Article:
Triple Gem
Chapter Thirteen

Honen Shonin

Jodo Shu - Pure Land (Mahayana) (Japanese)

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Founder - Honen Shonin (1133 - 1212)

1133 Born on April 7 in Mimasaka in present day Okayama Prefecture

1145 Leaves home to become a monk at the Tendai center of Mt. Hiei

1150 Moves to the Kurodani Retreat area of Mt. Hiei and studies under Eiku

1175 Has conversion experience reading Shan-tao's Commentary on the Meditation Sutra and leaves Mt. Hiei.

1186 "Ohara Debate" with group of Buddhist scholar-monks from Nara and Mt. Hiei marks seminal moment in legitimation and spread of teachings

1191 Gives series of lectures on the Three Pure Land Sutras (jodosanbukyo) to a large group of scholar monks at Todai-ji in Nara

1195 Genchi becomes the first of his major disciples

1198 Honen's magnum opus, the Senchaku Hongan Nembutsu Shu (Passages on the Selection of the Nembutsu in the Original Vow), is dictated and transcribed to his disciples Junsai, Kansai and Shoku.

1198-1206 Experiences sustained states of absorption and spontaneous visualization of the Pure Land which he chronicles in the Sanmai-hottokuki (Record of Attaining Samadhi)

1201 Shinran, the founder of Jodo Shinshu, becomes his disciple

1204 Writes the Shichikajo-kishomon (Seven Article Pledge) in response to the Genkyu Oppression by the monks of Mt. Hiei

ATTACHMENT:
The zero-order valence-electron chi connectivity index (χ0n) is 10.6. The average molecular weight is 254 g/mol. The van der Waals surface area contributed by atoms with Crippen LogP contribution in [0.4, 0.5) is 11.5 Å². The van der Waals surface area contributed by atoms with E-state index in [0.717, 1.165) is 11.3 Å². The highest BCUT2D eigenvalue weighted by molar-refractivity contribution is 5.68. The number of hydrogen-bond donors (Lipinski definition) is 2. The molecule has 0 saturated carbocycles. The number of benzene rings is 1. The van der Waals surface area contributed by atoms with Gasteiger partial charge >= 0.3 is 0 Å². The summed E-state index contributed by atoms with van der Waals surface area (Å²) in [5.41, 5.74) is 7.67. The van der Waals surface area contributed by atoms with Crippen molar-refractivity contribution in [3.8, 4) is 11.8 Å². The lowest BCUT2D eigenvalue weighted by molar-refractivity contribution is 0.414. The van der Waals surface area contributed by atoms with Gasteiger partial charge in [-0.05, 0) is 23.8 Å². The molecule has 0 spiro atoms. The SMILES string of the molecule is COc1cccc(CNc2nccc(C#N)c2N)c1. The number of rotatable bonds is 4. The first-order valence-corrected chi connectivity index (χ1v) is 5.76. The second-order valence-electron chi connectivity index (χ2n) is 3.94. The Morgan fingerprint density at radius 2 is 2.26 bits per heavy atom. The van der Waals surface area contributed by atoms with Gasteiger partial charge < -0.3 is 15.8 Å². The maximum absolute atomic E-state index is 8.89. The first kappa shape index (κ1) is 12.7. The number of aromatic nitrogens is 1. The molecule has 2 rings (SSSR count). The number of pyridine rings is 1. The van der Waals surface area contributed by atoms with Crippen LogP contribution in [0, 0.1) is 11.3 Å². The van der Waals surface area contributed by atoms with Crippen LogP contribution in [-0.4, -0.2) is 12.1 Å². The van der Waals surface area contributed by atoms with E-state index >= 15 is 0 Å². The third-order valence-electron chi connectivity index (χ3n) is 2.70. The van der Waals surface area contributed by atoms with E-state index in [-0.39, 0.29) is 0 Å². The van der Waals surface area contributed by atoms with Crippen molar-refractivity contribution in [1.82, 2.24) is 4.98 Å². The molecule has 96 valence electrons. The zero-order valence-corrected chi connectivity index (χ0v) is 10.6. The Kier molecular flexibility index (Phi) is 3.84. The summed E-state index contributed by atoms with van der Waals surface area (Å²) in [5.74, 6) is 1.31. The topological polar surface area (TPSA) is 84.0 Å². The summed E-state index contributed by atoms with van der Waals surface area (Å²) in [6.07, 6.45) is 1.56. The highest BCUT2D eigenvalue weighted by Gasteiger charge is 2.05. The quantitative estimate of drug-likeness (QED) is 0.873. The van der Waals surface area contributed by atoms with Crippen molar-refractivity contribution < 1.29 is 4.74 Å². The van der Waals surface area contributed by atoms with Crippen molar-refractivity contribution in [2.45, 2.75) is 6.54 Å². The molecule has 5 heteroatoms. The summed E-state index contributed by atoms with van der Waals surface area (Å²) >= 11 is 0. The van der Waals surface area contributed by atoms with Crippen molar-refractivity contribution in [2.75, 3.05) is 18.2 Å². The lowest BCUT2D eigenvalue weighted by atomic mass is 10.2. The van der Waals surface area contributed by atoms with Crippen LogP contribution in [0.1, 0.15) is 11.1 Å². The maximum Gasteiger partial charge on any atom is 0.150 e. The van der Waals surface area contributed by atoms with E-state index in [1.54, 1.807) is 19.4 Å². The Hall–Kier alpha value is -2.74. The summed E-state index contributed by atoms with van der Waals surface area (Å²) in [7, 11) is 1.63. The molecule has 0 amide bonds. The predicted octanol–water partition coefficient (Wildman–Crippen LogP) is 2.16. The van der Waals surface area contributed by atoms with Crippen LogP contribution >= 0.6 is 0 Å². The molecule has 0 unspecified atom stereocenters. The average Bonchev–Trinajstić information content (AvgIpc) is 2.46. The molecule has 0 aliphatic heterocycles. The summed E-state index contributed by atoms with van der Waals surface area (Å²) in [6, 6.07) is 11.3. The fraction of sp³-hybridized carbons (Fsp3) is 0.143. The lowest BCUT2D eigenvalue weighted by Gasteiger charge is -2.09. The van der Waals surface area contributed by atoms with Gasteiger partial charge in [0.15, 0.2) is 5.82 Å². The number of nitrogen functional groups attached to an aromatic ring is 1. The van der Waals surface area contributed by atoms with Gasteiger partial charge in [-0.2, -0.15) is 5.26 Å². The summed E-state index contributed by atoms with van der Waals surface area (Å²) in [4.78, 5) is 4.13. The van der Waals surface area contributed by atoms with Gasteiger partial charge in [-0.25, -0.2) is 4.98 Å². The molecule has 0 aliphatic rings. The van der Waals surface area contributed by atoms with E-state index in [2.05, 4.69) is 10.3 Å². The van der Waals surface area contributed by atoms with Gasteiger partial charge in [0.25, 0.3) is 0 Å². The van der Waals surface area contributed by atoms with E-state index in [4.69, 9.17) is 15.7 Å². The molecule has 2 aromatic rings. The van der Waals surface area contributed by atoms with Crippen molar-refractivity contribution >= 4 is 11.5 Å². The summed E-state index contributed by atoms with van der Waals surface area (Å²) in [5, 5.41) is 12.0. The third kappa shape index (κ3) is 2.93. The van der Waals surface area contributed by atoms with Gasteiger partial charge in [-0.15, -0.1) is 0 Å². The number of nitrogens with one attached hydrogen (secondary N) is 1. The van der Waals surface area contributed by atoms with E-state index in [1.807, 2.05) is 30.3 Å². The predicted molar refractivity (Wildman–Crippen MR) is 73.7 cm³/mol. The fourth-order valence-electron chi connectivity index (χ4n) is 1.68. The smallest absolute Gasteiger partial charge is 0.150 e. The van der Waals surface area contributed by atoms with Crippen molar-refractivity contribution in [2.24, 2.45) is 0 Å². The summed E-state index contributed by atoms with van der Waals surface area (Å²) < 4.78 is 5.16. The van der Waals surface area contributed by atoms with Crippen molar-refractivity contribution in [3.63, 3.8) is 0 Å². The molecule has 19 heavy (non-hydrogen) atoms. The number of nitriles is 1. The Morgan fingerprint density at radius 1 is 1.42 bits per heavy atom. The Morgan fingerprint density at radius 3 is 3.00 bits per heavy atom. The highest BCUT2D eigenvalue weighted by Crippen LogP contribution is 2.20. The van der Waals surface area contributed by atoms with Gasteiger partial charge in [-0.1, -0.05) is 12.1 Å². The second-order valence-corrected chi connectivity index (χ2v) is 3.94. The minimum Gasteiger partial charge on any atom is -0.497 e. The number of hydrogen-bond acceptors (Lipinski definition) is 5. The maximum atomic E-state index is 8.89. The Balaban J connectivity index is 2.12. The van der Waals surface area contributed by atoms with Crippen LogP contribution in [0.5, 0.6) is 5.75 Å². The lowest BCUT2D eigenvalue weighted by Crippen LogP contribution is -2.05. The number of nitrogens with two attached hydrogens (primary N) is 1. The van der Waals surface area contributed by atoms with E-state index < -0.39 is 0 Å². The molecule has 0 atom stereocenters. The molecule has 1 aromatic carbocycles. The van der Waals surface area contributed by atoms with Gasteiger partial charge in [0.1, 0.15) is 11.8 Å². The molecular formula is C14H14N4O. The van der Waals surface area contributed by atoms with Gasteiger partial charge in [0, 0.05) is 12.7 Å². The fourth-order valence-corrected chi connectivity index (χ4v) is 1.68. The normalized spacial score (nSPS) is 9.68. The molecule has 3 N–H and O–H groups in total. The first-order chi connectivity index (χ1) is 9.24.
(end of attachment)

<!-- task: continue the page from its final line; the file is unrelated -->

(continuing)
1207 Sent into exile to Shikoku by Emperor Gotoba after two of his ladies in waiting are converted and become nuns under Honen's disciples Anraku and Juren who are subsequently beheaded.

1211 Finally is allowed to return to Kyoto four years after his pardon

1212 Writes Ichimai Kishomon (The One Sheet Document) and passes away on January 23 reciting the nembutsu

Main Image

Amida Buddha (Amitabha Buddha)

Teachings

The cultivation of unshakable belief in the all-encompassing mercy of Amida Buddha, regardless of gender or social status; the recitation of the holy name of Amida Buddha, Namu Amida Butsu; the development of one's morality and the contribution to society; and attaining birth in the Pure Land of Ultimate Bliss of Amida Buddha.

Texts

The Triple Sutras of the Pure Land Buddhism based on the teachings of Shakyamuni Buddha, namely,

1) Muryoju-kyo:
The Larger Sukhavativyuha Sutra is also known as the Large Sutra. The 48 vows of Amida Buddha are written along with their fulfillments.

2) Kanmuryoju-kyo:
This sutra describes both Amida Buddha and the majestic adornments of his Pure Land. Thirteen types of meditation are described in detail. This sutra states that anyone can be born into the Pure Land by the recitation of Nembutsu, Namu Amida Butsu.

3) Amida-kyo:
Known as the Small Sutra, this Sutra describes the beautiful scenery of the Pure Land of Bliss. The Amida-kyo is frequently read in various Jodo Shu ceremonies.

The Creed of Jodo Shu Buddhists

1) Believing in the salvation by Amida Buddha as preached by Shakyamuni Buddha in his teachings, we pray to Amida Buddha as our anchor, and give thanks and services in return.

2) Following the teachings of Honen Shonin, the founder of Jodo Shu Buddhism, we repeat the sacred name of Amida Buddha, and always try to be sincere and to be introspective.

3) We extend the circle of prayer to Amida Buddha, help one another, and try to contribute to the promotion of social purification as well as to peace and welfare.